Determine a valuation method

Before you sell or transfer the business, you’ll need to know its value. One option is to simply fix the price and use independent appraisals. You can also use the book value, which is based on an evaluation of the balance sheet and further appraisal as needed. Your third option is to fix the price by capitalizing on net income. It is also acceptable, even advisable, to use a combination of methods to determine your company’s value. Always look at multiple years and trends to get an overall picture of how the business has fared.

Set the buy-sell agreement

A buy-sell agreement is an arrangement between two or more parties setting the obligation for one party to buy and the other to sell upon a triggering event. In addition to setting a price, this agreement will define ownership within the succession plan. These arrangements can range from ones where the company buys back shares from the owner in question to ones in which other shareholders must buy stock. In the case of a sole proprietorship, the agreement may establish the outright sale of the company all at once, or over time. Making sure the buy-sell agreement meets IRS tests for arms-length transactions will reduce the chance of IRS objections to the agreement’s stipulated price in determining tax liabilities.

Consider estate planning issues

It’s important to consider estate planning issues throughout the process of succession planning, as well as independently from it. No one wants to be limited in options or have an unpleasant surprise await their heirs. As an asset, interest in a business is included in the estate and will be part of estate taxes. A buy-sell agreement can help generate liquid sale proceeds to help the estate pay any estate taxes. Additionally, your business maybe be gifted to family members and any growth on the gifted business interest is not subject to transfer taxes. A good financial plan can help address various transfer tax issues for your heirs.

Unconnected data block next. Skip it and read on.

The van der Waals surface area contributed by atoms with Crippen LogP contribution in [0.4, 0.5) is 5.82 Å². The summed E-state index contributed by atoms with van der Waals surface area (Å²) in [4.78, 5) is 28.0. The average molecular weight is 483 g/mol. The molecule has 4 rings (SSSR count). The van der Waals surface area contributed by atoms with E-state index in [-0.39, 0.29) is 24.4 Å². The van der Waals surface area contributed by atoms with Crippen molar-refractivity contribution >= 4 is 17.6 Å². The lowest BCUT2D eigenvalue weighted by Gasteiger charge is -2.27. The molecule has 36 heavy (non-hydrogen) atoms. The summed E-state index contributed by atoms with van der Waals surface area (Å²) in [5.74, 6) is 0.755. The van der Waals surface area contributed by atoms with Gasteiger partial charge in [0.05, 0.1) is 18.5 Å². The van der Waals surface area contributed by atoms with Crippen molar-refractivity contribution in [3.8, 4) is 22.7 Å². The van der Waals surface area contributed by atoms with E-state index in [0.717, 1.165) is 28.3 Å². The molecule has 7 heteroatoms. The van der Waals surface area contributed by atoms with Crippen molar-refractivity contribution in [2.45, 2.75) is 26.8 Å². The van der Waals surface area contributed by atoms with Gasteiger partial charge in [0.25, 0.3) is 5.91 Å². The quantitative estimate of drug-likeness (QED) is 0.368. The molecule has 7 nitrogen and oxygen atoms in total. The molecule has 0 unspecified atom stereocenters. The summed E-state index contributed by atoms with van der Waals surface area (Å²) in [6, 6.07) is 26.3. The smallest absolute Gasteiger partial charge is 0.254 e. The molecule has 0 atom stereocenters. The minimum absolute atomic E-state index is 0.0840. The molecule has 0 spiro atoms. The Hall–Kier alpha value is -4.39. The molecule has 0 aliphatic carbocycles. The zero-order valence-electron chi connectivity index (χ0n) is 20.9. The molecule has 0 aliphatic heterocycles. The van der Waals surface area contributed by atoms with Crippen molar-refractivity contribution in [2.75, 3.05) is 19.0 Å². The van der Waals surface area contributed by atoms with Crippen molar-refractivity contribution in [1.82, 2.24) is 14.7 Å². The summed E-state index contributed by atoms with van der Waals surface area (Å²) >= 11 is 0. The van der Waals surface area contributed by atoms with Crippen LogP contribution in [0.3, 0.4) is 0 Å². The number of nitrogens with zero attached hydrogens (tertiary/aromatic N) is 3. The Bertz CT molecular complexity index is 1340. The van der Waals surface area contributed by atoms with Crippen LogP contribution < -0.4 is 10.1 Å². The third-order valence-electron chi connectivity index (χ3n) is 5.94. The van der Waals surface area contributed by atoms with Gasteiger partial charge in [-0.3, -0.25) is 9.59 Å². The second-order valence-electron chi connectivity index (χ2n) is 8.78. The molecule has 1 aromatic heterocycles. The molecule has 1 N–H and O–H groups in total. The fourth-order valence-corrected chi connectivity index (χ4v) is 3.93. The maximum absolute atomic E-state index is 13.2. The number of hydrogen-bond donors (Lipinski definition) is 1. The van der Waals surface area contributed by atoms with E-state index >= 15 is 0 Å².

Having the right financial plans in place is essential for your business -- and that includes a succession plan.

Just as you have worked hard and sought help from others to build your business, do the same when it’s time to leave the business behind. A good plan ensures not only your financial success, but your company’s continued success.
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This article was prepared by Northwestern Mutual with the cooperation of Scott Sparks CLU®, ChFC®. Sparks is a wealth management advisor with Northwestern Mutual Wealth Management Company (WMC), Milwaukee WI at Northwestern Mutual - Denver, a network office. Northwestern Mutual is the marketing name for the sales and distribution arm of The Northstern Mutual Life Insurance Company, Milwaukee, WI (NM). WMC is a subsidiary of NM and limited purpose federal savings bank. Northwestern Long Term Care Insurance Company, Milwaukee, WI, is a subsidiary of NM. Securities are offered through Northwestern Mutual Investment Services, LLC, a subsidiary of NM, broker-dealer and member FINRA and SIPC.